The biological significance of Dolly the sheep, the first cloned mammal by using an adult somatic cell, was far-reaching. First, it answered the long-standing question of genetic/cellular equivalence among cells in the adult organism, which had occupied the minds of scientists for over a century. Secondly, it represented a new dawn for biotechnological applications in medicine and agriculture. Importantly, NT carried out under optimized conditions can erase epigenetic memory of somatic cells enabling multiple rounds of re-cloning without loss of developmental potential (Wakayama et al. 2013), emphasizing the powerful reprogramming capacity of oocytes (Alberio et al. 2006, Halley-Stott et al. 2013). Indeed, the physiological parameters of 6-year-old Dolly clones were equivalent to age-matched control animals, which indicates that NT does not have long-term detrimental effects on aging (Sinclair et al. 2016). Thus, although the overall efficiency of NT remains low, the animals that develop full-term can be clinically healthy and fertile.

Genetic modification in livestock

Genetic modification of animals has primarily relied on the genetic modification of mouse embryonic stem cells (ESC) and the generation of chimeric founders that are bred to homozygosity (Doetschman et al. 1987, Thomas & Capecchi 1987). Mice have a short intergenerational interval and stem cell technologies have been available since 1981 (Evans & Kaufman 1981, Martin 1981). Hitherto, these methods have not been adopted in livestock because germline competent ESC were not available. However, two recent reports suggest that this may no longer be a limitation. They demonstrated two novel sources of embryonic stem cells derived from pig and horse pre-implantation embryos capable to robustly generate PGCs in vitro and can contribute to chimeric foetuses (Gao et al. 2019, Yu et al. 2020). The authors indicate that this technology can also work in other species, which would offer exciting opportunities for genetic engineering (GE) in livestock species. However, demonstration of efficient germline contribution in chimeric offspring is still needed before the broad use of livestock stem cells for GE can be realized. Thus far, however, NT has been a valuable alternative strategy for the generation of GE livestock. It has been used for multiple purposes, such as the generation of animal models of disease, the development of genetically multi-modified organ donor pigs for xenotransplantation, the production of nutraceuticals, preservation of endangered species, and as a platform technology for enhancing livestock genetic selection. Examples of these applications and some of the challenges and future directions are presented in the following sections.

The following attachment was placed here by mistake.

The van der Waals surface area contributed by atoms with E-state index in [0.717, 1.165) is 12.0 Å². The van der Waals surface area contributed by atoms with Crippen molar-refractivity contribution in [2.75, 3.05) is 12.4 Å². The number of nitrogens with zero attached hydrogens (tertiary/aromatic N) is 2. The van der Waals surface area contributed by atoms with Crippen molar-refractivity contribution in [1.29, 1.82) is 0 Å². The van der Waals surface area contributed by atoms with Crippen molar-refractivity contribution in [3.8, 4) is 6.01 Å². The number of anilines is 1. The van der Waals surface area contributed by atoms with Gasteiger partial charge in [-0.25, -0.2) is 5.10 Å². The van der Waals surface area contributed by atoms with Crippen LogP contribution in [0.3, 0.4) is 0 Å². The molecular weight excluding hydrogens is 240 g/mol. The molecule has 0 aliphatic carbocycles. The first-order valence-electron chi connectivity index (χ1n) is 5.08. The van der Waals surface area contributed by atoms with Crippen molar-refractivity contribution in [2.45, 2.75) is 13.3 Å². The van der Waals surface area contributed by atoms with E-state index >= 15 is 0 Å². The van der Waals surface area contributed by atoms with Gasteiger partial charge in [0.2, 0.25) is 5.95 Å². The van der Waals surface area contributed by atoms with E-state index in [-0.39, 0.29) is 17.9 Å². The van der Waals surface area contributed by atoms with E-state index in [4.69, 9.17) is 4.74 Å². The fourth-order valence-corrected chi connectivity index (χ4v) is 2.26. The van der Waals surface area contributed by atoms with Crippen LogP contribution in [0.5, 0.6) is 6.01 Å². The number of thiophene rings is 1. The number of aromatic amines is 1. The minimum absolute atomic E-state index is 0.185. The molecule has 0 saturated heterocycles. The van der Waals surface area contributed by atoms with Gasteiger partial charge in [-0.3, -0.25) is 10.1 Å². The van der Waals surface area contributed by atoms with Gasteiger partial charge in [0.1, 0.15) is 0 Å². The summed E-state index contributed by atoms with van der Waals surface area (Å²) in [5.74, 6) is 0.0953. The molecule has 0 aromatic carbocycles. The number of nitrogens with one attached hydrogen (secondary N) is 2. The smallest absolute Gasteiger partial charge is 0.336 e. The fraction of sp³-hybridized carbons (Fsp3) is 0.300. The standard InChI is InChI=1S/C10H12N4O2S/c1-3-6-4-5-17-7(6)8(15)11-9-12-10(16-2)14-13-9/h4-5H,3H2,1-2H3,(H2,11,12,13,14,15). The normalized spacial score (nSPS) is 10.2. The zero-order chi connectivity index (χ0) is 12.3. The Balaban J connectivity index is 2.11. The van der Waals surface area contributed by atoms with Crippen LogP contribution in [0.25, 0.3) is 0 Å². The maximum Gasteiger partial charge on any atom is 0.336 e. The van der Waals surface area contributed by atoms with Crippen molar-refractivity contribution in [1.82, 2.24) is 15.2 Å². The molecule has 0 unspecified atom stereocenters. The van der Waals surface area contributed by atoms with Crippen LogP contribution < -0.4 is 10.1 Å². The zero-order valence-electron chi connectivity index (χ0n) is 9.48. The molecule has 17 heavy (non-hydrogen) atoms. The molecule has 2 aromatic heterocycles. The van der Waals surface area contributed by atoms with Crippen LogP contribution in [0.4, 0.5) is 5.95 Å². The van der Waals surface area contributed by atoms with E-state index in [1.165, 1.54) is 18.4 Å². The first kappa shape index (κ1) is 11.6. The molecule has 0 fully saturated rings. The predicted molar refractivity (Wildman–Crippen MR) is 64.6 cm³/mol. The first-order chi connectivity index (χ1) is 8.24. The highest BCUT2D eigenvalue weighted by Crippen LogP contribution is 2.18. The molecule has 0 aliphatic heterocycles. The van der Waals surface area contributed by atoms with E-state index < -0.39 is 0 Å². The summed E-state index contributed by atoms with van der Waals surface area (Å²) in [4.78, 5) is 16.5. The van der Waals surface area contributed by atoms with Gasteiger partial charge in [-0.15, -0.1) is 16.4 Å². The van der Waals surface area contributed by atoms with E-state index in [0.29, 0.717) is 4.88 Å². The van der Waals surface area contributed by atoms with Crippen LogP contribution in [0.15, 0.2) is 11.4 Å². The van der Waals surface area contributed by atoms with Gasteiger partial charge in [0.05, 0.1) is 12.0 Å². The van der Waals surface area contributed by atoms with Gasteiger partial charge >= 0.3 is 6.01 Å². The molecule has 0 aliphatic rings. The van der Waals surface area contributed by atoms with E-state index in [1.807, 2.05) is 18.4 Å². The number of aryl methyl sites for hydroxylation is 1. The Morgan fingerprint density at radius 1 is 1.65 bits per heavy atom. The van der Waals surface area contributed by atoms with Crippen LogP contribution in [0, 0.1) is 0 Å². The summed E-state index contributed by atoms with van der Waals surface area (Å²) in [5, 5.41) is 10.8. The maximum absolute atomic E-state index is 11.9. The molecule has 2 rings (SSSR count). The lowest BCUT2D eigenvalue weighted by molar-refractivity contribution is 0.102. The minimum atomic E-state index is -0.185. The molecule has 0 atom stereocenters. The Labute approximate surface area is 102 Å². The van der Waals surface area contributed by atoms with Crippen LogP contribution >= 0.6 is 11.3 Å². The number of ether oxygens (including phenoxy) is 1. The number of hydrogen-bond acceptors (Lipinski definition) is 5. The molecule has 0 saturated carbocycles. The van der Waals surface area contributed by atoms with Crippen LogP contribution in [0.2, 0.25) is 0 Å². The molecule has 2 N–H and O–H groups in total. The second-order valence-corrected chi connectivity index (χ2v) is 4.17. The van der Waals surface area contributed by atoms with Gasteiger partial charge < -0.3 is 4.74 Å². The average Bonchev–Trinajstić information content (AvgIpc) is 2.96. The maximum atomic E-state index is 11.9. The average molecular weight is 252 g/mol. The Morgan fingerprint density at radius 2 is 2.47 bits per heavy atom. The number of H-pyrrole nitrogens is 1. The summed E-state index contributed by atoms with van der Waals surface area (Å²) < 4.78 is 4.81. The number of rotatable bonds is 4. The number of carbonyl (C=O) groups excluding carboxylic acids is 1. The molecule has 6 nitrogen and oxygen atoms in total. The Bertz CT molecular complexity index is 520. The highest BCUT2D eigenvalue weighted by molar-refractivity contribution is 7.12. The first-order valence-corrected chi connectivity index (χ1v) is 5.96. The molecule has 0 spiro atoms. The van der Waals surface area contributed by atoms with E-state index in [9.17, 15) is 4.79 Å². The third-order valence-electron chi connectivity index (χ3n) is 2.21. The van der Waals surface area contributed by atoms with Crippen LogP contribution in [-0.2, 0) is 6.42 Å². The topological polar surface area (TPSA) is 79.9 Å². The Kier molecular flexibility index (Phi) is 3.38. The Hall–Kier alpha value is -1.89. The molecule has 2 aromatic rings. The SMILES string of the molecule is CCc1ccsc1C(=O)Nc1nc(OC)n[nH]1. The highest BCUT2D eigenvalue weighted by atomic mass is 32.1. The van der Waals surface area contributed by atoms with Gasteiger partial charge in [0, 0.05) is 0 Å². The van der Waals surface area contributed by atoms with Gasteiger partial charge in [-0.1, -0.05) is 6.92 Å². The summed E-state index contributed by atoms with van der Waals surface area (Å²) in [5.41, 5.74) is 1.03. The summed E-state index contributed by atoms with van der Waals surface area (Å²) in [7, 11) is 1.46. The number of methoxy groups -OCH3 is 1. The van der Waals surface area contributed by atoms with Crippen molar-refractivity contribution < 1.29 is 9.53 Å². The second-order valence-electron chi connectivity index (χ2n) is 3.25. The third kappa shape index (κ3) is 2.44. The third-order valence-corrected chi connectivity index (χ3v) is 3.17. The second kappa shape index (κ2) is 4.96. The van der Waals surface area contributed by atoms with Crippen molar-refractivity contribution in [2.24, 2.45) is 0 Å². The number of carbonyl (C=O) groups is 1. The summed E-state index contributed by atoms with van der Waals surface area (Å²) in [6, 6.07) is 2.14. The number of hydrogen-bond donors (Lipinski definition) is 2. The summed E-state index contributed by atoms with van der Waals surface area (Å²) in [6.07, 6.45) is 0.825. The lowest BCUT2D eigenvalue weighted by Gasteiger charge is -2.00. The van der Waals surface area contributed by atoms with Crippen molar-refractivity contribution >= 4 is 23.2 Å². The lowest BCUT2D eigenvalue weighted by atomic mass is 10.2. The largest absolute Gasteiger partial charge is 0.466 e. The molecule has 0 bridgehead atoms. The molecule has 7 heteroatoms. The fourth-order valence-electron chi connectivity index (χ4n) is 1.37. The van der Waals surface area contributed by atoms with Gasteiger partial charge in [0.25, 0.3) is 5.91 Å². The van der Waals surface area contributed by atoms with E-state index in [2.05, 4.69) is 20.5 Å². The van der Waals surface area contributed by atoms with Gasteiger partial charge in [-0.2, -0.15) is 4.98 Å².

Tailored large animal models for human diseases

Livestock species share many anatomical and physiological characteristics with humans, such as large body size, similar metabolism and long lifespan, which are desirable when modelling human development and studying disease. Furthermore, livestock species are mostly outbred, making phenotypic observations more relevant to humans (Fig. 1). Among livestock, the pig stands out as the species of choice for human disease modelling due to similarities in organ anatomy, size and physiology. Genetically engineered pig models of cardiovascular disease (Schneider et al. 2020), diabetes (Renner et al. 2010, 2020), cystic fibrosis (Rogers et al. 2008, Bartlett et al. 2016, Caballero et al. 2021), several types of cancer (Perleberg et al. 2018), Duchenne muscular dystrophy (DMD) (Klymiuk et al. 2013, Moretti et al. 2020) and neurodegenerative disorders (such as Huntington’s disease and spinal muscular atrophy) have shown to closely recapitulate the physiopathology of these human diseases (Yang et al. 2010, Baxa et al. 2013, Holm et al. 2016). Importantly, these models are currently being used as platforms for developing new treatments and diagnostic tools (Renner et al. 2016, Regensburger et al. 2019, Moretti et al. 2020).

Notably, all these models have been generated via NT by using genetically modified somatic cells. The creation of gene-targeted animals by using somatic cells is very laborious, requires intensive cell screening, multiple rounds of NT, and results in only low numbers of viable healthy offspring, which explains the relatively small numbers of animals generated so far. However, the development of gene-editing techniques by using the CRISPR/Cas9 system promises to drastically increase the efficacy of gene modification in somatic cells as well as directly in zygotes, which would remove the need for NT. For example, a new DMD pig model that displayed robust disease phenotype has been created by zygotic injection of Cas9 mRNA and guide RNA (Yu et al. 2016). However, DNA repair following double-strand breaks (DSB) caused by CRISPR endonucleases in zygotes is primarily driven by non-homologous end-joining (NHEJ), which results in a high proportion of mosaic embryos. One way to reduce mosaicism has been to optimize the injection of the Cas9/gRNA complex during the first few hours (~5 h in pig and ~10 h in bovine), before the onset of the S-phase in the zygote, greatly reducing mosaicism (Park et al. 2017, Lamas-Toranzo et al. 2019). Another key aim of gene editing is the generation of a targeted knock-in via homologous recombination (HR). Since homology-directed repair (HDR) is not the preferred mechanism for DSB repair, methods that promote this process are needed. Complementation of Cas9/gRNA complex with RAD18, a component of the post-replicative repair pathway, increases HDR in cell lines, however, no data exist for embryos (Nambiar et al. 2019). The use of chemical compounds promoting HDR in bovine embryos has shown promising results yielding >50% gene targeting (Lamas-Toranzo et al. 2020). The simplicity of zygotic injection represents a major technological advantage over NT for the generation of gene-targeted animals and may replace the need of the latter in the future. It is also possible that microinjection may become less critical as methods for delivering one or multiple ribonucleoprotein complexes by electroporation are becoming more efficient in livestock (Tanihara et al. 2016, Hirata et al. 2020). A note of caution, however, needs to be made with regards to the high frequency of whole- or segmental-chromosome loss determined after DSB caused by the on- and off-target Cas9 cleavage during the zygote gene editing (Zuccaro et al. 2020). These observations call for the use of alternative approaches that do not require DSB to convert a targeted DNA into a new desired sequence, such as base or prime editors (Anzalone et al. 2020). Recently, transgenic chickens and pigs expressing Cas9 were reported as new resources for genome editing in livestock (Rieblinger et al. 2021).